CALGARY, Alberta -- Exxon Mobil Corp. is the lead partner in a consortium planning to develop a $14 billion underwater oil field off Newfoundland on Canada's Atlantic coast.
The investment to capture 700 million barrels of heavy undersea crude at the field about 220 miles southeast of St. John's rivals spending in Alberta's oil sands, where an estimated 170 billion barrels of recoverable reserves attracted $23.2 billion in spending last year. Newfoundland and Labrador oil is priced off the global benchmark, almost twice as high as western Canada's heavy crude, and will help Exxon add to profit growth.
Exxon is the operator of the development, named Hebron, with wns a 36 percent stake, according to the project's website. Other partners include Chevron Corp., Suncor Energy Inc., Statoil ASA and Nalcor Energy Corp. (owned by Newfoundland).
As Exxon and global competitors seek to lock up reserves in increasingly hard-to-reach terrain, offshore Canadian oil in Newfoundland and the Arctic is becoming more attractive.
Exxon, the world's biggest energy company by market value, said it expects to begin production around the end of 2017 at Hebron, designed for daily output of 150,000 barrels. Hebron is the fourth oil project to be developed in the province's offshore industry, which also includes the producing Hibernia, Terra Nova and White Rose fields.
Exxon, Royal Dutch Shell Plc and others looking to maintain reserves are returning to offshore drilling after the 2010 oil spill in the Gulf of Mexico when an explosion killed 11 workers at BP's Macondo well.
While Canada's oil sands in Alberta are among the world's largest reserves, investors may be looking to other opportunities as well to help diversify their risks and assets, said Youssef Zohny, a portfolio manager based in Vancouver, said.
"This may be the beginning of a new story in East Coast exploration and something to watch out for," Zohny, who helps oversee $14.7 billion at Stenner Investment Partners of Richardson GMP.
Newfoundland, which is closer to London than Calgary, already produces about 190,000 barrels a day from offshore fields, comparable to Louisiana's onshore crude output. Production in the province fell 29 percent in the first nine months of 2012.
Previous plans to develop Hebron collapsed in 2006 amid a dispute with provincial officials over ownership stakes. Chevron later ceded control of the project to Exxon.
The estimated cost to build Hebron, nearly triple the original forecast of $5 billion Canadian in 2006, has risen as drilling prices escalate and comes amid global competition for labor and equipment.
Output at Exxon, based in Irving, Texas, has fallen five straight quarters. Chief Executive Rex Tillerson is working to reverse those declines with projects like Hebron, the Kearl oil-sands project as well as exploration efforts in Russia's Arctic.
While the Hebron project will be a small fraction of Exxon's total production, it will be necessary for a company seeking multiple sources of new output to stave off production declines, said Timothy Parker, a portfolio manager at T. Rowe Price International Inc. in Baltimore, who holds Exxon shares.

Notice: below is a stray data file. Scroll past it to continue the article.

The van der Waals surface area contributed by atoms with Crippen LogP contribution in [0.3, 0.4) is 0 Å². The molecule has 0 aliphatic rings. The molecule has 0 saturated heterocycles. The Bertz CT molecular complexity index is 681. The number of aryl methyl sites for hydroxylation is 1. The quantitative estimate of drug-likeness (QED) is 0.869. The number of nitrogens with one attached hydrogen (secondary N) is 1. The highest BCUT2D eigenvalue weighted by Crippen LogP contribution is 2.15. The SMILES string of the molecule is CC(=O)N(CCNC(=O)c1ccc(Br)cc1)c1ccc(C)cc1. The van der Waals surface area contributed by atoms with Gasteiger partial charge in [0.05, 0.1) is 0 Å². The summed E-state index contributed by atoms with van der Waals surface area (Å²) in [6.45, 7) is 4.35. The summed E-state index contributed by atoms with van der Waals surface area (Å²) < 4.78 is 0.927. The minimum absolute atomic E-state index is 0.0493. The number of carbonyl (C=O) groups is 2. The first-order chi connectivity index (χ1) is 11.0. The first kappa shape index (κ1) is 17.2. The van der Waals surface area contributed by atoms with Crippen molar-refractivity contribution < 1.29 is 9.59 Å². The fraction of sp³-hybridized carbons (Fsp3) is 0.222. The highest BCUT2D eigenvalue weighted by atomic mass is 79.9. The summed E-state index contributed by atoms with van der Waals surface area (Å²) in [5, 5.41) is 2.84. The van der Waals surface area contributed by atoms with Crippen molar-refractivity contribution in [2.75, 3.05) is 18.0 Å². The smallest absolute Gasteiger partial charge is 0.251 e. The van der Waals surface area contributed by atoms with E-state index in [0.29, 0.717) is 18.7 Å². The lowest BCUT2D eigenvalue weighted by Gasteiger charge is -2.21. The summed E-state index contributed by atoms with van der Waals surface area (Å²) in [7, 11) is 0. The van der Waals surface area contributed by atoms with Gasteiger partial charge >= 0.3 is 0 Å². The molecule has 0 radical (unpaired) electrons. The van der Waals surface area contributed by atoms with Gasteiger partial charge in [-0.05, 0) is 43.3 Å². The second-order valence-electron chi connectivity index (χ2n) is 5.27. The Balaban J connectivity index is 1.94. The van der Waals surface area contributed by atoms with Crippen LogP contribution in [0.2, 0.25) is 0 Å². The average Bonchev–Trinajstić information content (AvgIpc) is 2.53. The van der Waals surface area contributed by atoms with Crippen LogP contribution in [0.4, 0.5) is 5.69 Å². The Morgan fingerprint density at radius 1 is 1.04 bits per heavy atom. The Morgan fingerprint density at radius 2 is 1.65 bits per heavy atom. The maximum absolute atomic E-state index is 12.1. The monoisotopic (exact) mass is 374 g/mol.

"It's all about reinvigorating its portfolio even if is comes in 1 to 2 percent increments like this project would be," Parker said in a phone interview.
The technical challenges involved in drawing Hebron's heavy crude from beneath the icy North Atlantic will draw on expertise Exxon honed while drilling in Arctic conditions at Norman Wells in the Northwest Territories since the 1930s and extracting heavy oil in Venezuela during the 1990s.
Exxon's pursuit of offshore Arctic oil stretches to the other side of the globe. In April, the U.S. explorer and Russia's OAO Rosneft agreed to spend $3.2 billion on an exploration portfolio that includes wells in the Kara Sea, which can freeze over for as long as nine months annually.
As climate change increases temperatures across the planet, the Arctic is warming faster than other regions, opening up undersea natural resources for exploitation as the ice melts. Arctic sea ice shrank to its smallest on record last year, according to a Nov. 28 report by the World Meteorological Organization.
Arctic conditions such as those off Newfoundland add an extra layer of difficulty for engineers and geologists accustomed to drilling for crude in ice-free zones such as the U.S. Gulf of Mexico or Africa's Gulf of Guinea. Shell's Arctic drilling effort off the Alaska coast suffered a setback last week when a specially-designed, ice-proof rig ran aground during a violent storm.
Exxon has been studying the size, shapes and movement patterns of icebergs off Canada's northeast coastline since 1981. At the 1.3 billion-barrel Hibernia field, the province's largest single source of crude, the company uses radar and aircraft to detect icebergs that may threaten the 735-foot tall platform and dispatches specialized boats to tow or deflect them, according to the company's website.
-- With assistance from Eric Lam and Katia Dmitrieva in Toronto and Joe Carroll in Chicago.
By JEREMY VAN LOON and REBECCA PENTY